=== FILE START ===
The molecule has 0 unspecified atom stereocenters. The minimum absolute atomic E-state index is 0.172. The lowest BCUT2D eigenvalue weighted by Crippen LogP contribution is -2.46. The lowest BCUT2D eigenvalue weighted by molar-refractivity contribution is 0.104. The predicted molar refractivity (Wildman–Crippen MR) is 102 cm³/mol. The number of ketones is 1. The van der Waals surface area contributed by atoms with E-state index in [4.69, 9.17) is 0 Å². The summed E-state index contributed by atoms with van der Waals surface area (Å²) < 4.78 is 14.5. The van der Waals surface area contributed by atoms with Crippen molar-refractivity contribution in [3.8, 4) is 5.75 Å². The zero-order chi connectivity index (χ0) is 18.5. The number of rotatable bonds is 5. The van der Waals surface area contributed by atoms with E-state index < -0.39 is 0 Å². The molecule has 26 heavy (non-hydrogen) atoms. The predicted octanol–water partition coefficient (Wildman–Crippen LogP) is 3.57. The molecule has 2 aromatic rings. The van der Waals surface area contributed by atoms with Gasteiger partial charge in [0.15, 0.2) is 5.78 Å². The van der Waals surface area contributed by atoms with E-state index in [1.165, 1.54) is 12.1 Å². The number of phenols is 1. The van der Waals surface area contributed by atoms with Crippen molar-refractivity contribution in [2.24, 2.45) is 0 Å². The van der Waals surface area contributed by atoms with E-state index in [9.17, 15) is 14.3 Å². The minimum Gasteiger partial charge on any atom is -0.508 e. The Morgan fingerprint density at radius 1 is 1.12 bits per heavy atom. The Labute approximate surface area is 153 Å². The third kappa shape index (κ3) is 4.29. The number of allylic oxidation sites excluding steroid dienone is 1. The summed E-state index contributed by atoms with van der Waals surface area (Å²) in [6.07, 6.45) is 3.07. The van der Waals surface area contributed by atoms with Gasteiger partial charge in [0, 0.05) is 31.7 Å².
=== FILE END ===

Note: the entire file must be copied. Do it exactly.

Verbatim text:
The molecule has 0 unspecified atom stereocenters. The minimum absolute atomic E-state index is 0.172. The lowest BCUT2D eigenvalue weighted by Crippen LogP contribution is -2.46. The lowest BCUT2D eigenvalue weighted by molar-refractivity contribution is 0.104. The predicted molar refractivity (Wildman–Crippen MR) is 102 cm³/mol. The number of ketones is 1. The van der Waals surface area contributed by atoms with E-state index in [4.69, 9.17) is 0 Å². The summed E-state index contributed by atoms with van der Waals surface area (Å²) < 4.78 is 14.5. The van der Waals surface area contributed by atoms with Crippen molar-refractivity contribution in [3.8, 4) is 5.75 Å². The zero-order chi connectivity index (χ0) is 18.5. The number of rotatable bonds is 5. The van der Waals surface area contributed by atoms with E-state index < -0.39 is 0 Å². The molecule has 26 heavy (non-hydrogen) atoms. The predicted octanol–water partition coefficient (Wildman–Crippen LogP) is 3.57. The molecule has 2 aromatic rings. The van der Waals surface area contributed by atoms with Gasteiger partial charge in [0.15, 0.2) is 5.78 Å². The van der Waals surface area contributed by atoms with E-state index in [1.165, 1.54) is 12.1 Å². The number of phenols is 1. The van der Waals surface area contributed by atoms with Crippen molar-refractivity contribution in [2.24, 2.45) is 0 Å². The van der Waals surface area contributed by atoms with E-state index in [9.17, 15) is 14.3 Å². The minimum Gasteiger partial charge on any atom is -0.508 e. The Morgan fingerprint density at radius 1 is 1.12 bits per heavy atom. The Labute approximate surface area is 153 Å². The third kappa shape index (κ3) is 4.29. The number of allylic oxidation sites excluding steroid dienone is 1. The summed E-state index contributed by atoms with van der Waals surface area (Å²) in [6.07, 6.45) is 3.07. The van der Waals surface area contributed by atoms with Gasteiger partial charge in [0, 0.05) is 31.7 Å².